What do I need to know when working from home during the Coronavirus pandemic?
The number of people working from home has increased by hundreds of thousands – if not millions - in the midst of the global Coronavirus pandemic. For many of those recent home workers, this could be a completely new experience, which could come with many roadblocks on the way to adapting to such a huge change within our daily lives.
With that in mind, what are the 5 most important things to know when beginning to work from home?
Here are the most important things to keep in mind when working from home during this COVID19 pandemic:
- Keep work and home as separate as you can.
- Keep your daily routine
- Try to maintain some sort of social interaction.
- Be prepared for your workday.
- Be firm on yourself and don't get your self distracted
Try to keep work and home as separate as you can.
Of course, the temptation is there when we first begin working from home to spend our days in bed, in our most comfortable pyjamas, Netflix playing in the background… the only difference being that you have a laptop resting on top of you as you attempt to get some work done.
However, not only is this detrimental to our work productivity, it also means that our brains begin to associate these activities with work rather than relaxation.
Instead, we must set ourselves a separate working environment – ideally somewhere we are unlikely to sit in our free time – to ensure we keep a clear line between work and home. Mixing the two will likely harm your productivity, and ruin them both for a long time.
Routine is just as important as it always was.
It’s easy to use the time we may have spent commuting to get some extra sleep, only to lie in too long and end up eating our breakfast at our desk – and with nobody around to see it, you’d assume it doesn’t really matter.
However, one of the biggest issues we experience when adapting to change is what those changes do to our routine, so if we allow ourselves to for-go a routine altogether, adapting to change becomes a near-impossible task.
If you can, try to resist the urge to mess with your sleep schedule too much, and continue to get up, get ready, make breakfast, etc. just as you always would have done.
Also, it’s an idea to give yourself the same amount of breaks as you’d get at the office, for the same amount of time.
Overall, try to keep your workdays as familiar as possible. It may seem difficult at first, but once you get past the first couple of weeks, you’ll thank yourself for it.
Try to maintain some sort of social interaction.
Working from home, especially if you live alone or just aren’t used to it, can be incredibly lonely at first.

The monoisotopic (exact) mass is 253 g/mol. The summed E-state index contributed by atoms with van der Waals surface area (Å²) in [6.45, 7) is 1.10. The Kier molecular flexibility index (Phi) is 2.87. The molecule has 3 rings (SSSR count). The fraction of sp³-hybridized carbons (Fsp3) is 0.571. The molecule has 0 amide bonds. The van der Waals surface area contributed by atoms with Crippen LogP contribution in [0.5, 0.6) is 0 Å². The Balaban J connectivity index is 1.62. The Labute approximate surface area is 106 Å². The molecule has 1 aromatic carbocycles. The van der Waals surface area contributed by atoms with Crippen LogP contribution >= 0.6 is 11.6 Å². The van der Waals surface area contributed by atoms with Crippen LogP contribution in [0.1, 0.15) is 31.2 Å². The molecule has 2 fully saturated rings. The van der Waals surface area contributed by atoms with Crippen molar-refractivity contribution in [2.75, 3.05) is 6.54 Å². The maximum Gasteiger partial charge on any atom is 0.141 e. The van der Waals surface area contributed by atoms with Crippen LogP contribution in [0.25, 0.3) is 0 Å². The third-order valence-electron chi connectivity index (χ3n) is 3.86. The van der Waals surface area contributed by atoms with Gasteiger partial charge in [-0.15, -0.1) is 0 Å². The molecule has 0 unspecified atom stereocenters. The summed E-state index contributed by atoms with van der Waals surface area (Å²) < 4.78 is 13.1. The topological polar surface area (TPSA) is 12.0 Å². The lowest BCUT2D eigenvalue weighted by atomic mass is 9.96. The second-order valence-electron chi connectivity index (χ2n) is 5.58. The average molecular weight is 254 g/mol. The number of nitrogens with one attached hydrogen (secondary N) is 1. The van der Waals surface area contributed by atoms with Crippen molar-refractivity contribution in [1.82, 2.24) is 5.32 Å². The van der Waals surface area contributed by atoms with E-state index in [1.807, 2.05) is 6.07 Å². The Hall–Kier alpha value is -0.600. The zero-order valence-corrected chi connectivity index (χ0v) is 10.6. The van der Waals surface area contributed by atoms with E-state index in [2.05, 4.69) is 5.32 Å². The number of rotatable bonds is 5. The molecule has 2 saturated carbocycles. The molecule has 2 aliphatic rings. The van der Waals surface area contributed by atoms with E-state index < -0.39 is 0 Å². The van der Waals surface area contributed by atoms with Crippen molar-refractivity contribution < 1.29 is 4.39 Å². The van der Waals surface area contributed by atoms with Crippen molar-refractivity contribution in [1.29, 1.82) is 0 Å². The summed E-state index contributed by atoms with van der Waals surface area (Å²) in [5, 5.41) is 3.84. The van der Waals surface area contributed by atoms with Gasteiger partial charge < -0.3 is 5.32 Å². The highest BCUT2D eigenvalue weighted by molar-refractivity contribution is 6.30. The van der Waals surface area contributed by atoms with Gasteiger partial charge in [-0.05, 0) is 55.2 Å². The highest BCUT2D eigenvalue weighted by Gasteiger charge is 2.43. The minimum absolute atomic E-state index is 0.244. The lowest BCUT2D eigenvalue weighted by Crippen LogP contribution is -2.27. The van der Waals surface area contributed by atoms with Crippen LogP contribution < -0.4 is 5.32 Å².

On your breaks and after work, try to check in with family and friends as you normally would. Working from home makes work itself feel like a much bigger part of your life, so keeping in touch with those close to you will make a huge difference to your mood overall.
Don’t forget, a lot of people are in the same boat – a quick message from you could also mean the world to someone else!
It’s good to get prepared for your workday.
If you prepare yourself for each working day properly, you can minimize the amount of distractions during your working hours.
A good tip is to make a list each morning of all the tasks you need to complete that day and mark them off as you finish them so that you can keep yourself focused when the urge to procrastinate starts setting in.
Also, if it needs pre-preparing, get your lunch ready before you start for the day. If you have to spend some of your break time cooking and end up eating at your desk, then you aren’t really getting much of a break at all – and that’s going to make feeling worn out mid-afternoon a lot more likely.
You’re going to have to be firm on yourself.
Without managers or colleagues on hand to check you’re staying productive, you will have to take a lot more responsibility for how you manage your workload during the day.
It’s much easier to get distracted checking social media or online shopping when nobody can see you doing it, so you have to try as much as you can to stop yourself from procrastinating.
Remember, first of all, that no matter how long you spend getting distracted, the same amount of work will still be there when it’s done – it’s not going to do itself. The best way to stop yourself from becoming more stressed out further down the line is to do it when you first intend to.
The best way to minimize distractions is to leave your phone on Do Not Disturb, or, better yet, leave it somewhere that’s not immediately accessible from your desk – ‘out of sight, out of mind’ is a very helpful rule in this case!
It’s going to take some getting used to.
Some people love working from home – others, not so much. Much like anything else, it really is down to personal preference. Don’t feel discouraged if you don’t think it’s for you at first.
It’ll take some time to find a routine and home working environment that works for you and allows you to get the most out of your day, but, once you do, it’s much easier. Don’t be afraid to ask for tips and tricks from friends or colleagues who have working from home experience, or even just to take a look online.
If you really don’t think it’s for you, then just remember that it’s most likely just a temporary measure during the global pandemic and that you can get back to the office soon enough. In the meantime, do what you can to make the current transition as easy as possible for yourself – find a routine, keep a clear line between home and work, stay in touch with friends, get yourself prepared, and don’t get distracted.
After a while, it will become much easier to adapt to this change, just as we’ve all had to adapt to many changes recently, but for now… good luck!